Network Update for Friday, August 26, 2016
The operation generated steady performance this week with good fluidity across the network. Overall car, train and locomotive velocity continues to exceed the average levels reported from the previous August. The number of trains held was significantly reduced from the prior week's level as the network quickly recovered following last week's wildfire-caused service interruption in southern California.
As we reported, the large Blue Cut wildfire in the Cajon Pass forced the temporary shutdown on August 16th of our Cajon Subdivision, which runs between San Bernardino and Barstow, California. On a typical day, more than 80 BNSF trains may run through this busy segment of our Southern Transcon. Thanks to the quick response from our crews to protect BNSF bridges and other critical infrastructure, as well as through effective coordination with fire officials, we were able to restore service within 36 hours on two of our three main lines through this area. We also re-routed or detoured several trains to minimize this disruption as much as possible. The fire is now 100% contained and no longer poses a threat to BNSF operations in the area.
BNSF maintenance crews remain very active across the network, particularly in Montana and in portions of Washington. Several trains experienced delays on our Seattle Subdivision on Tuesday due to Centralized Traffic Control (CTC) installation work and testing. As part of our 2016 capital plan, more than 360 miles of CTC is expected to be added to the network this year, supplementing the nearly 1,200 miles already installed since 2013.
Get the Latest Ag News in John Miller's Podcast
In this week's audio podcast, BNSF Group Vice President of Agricultural Products John Miller provides a network update and covers the upcoming harvest season and the increased demand for agricultural freight and exports.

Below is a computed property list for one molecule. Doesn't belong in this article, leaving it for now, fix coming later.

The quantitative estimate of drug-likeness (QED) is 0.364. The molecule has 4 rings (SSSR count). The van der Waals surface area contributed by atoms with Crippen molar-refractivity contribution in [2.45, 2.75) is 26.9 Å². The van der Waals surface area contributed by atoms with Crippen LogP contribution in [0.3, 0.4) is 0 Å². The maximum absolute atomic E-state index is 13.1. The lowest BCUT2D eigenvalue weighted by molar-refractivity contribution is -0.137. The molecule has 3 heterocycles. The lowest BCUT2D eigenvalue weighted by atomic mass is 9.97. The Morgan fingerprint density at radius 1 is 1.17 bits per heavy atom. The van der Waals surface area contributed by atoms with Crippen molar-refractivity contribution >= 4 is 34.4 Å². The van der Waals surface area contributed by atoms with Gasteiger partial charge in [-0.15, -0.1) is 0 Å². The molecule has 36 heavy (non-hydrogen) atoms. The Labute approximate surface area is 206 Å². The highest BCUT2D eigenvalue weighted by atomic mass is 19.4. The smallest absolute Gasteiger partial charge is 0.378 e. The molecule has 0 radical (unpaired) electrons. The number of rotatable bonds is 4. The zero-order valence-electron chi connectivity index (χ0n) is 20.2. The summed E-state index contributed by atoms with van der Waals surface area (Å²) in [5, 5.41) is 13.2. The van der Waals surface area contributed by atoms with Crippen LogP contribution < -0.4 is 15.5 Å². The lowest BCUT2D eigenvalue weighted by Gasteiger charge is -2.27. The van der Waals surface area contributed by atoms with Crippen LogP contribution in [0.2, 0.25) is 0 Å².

Service Expectations for the Week Ahead
Strong winds are expected in the Pacific Northwest this weekend, which will increase the risk for additional wildfires in the area. We are also monitoring tropical storm development in the Caribbean that may impact portions of the Gulf Coast late next week. Otherwise, most areas of the network will experience fairly normal late August conditions with no significant service interruptions due to weather expected.
Below is a look at the key operational performance categories for the week ending August 25:
Total trains held for the week decreased by 18 percent to an average of 60.7 trains held versus 74.0 trains during the prior week.
Versus the August 2015 average: better by 1.1%
Total trains on the system was essentially unchanged with an average of 1,479 trains on the system versus 1,473 trains during the prior week.
Locomotive velocity, measured in miles per day (MPD), was 294.3, which is up by nearly two percent from the 288.8 MPD recorded the prior week.
Versus the August 2015 average: better by 4.8%
Car velocity was essentially unchanged at 221.1 MPD versus 221.9 MPD recorded the prior week.
Versus the August 2015 average: better by 1.9%
Train velocity, measured in miles per hour (MPH), was essentially unchanged from the prior week at 18.8 MPH.
Versus the August 2015 average: better by 1.5%
Total volume was down by nearly three percent with 193,526 units moved in Week 33 (ending August 20) versus 199,163 units in Week 32 (ending August 13).
Terminal dwell increased by nearly two percent at 24.9 hours versus 24.5 hours recorded the prior week.
Versus the August 2015 average: up by 0.6%
As always, we thank you for your business and appreciate the opportunity to serve as your transportation service provider. We welcome your feedback and questions.